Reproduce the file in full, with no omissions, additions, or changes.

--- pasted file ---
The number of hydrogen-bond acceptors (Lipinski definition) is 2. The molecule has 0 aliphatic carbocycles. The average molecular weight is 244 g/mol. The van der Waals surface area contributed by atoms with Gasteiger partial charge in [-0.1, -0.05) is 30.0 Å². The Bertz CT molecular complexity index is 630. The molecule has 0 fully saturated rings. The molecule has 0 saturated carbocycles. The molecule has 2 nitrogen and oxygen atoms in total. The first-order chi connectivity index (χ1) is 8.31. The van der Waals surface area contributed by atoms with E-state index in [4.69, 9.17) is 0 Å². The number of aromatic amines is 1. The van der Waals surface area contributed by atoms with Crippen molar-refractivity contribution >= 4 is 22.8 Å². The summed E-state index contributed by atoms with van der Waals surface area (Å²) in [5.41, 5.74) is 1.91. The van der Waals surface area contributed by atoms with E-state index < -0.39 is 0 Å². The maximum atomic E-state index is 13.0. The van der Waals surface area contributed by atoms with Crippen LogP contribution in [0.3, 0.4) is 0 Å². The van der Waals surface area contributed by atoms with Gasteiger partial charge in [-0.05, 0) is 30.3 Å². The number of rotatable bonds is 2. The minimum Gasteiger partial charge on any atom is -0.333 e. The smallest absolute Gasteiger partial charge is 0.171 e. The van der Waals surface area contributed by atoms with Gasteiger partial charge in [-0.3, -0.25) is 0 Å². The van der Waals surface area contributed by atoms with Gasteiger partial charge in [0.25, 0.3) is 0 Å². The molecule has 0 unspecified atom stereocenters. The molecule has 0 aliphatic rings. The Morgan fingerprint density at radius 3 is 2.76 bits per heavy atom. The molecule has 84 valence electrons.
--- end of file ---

The number of hydrogen-bond acceptors (Lipinski definition) is 2. The molecule has 0 aliphatic carbocycles. The average molecular weight is 244 g/mol. The van der Waals surface area contributed by atoms with Gasteiger partial charge in [-0.1, -0.05) is 30.0 Å². The Bertz CT molecular complexity index is 630. The molecule has 0 fully saturated rings. The molecule has 0 saturated carbocycles. The molecule has 2 nitrogen and oxygen atoms in total. The first-order chi connectivity index (χ1) is 8.31. The van der Waals surface area contributed by atoms with E-state index in [4.69, 9.17) is 0 Å². The number of aromatic amines is 1. The van der Waals surface area contributed by atoms with Crippen molar-refractivity contribution >= 4 is 22.8 Å². The summed E-state index contributed by atoms with van der Waals surface area (Å²) in [5.41, 5.74) is 1.91. The van der Waals surface area contributed by atoms with E-state index < -0.39 is 0 Å². The maximum atomic E-state index is 13.0. The van der Waals surface area contributed by atoms with Crippen LogP contribution in [0.3, 0.4) is 0 Å². The van der Waals surface area contributed by atoms with Gasteiger partial charge in [-0.05, 0) is 30.3 Å². The number of rotatable bonds is 2. The minimum Gasteiger partial charge on any atom is -0.333 e. The smallest absolute Gasteiger partial charge is 0.171 e. The van der Waals surface area contributed by atoms with Gasteiger partial charge in [-0.3, -0.25) is 0 Å². The van der Waals surface area contributed by atoms with Gasteiger partial charge in [0.25, 0.3) is 0 Å². The molecule has 0 unspecified atom stereocenters. The molecule has 0 aliphatic rings. The Morgan fingerprint density at radius 3 is 2.76 bits per heavy atom. The molecule has 84 valence electrons.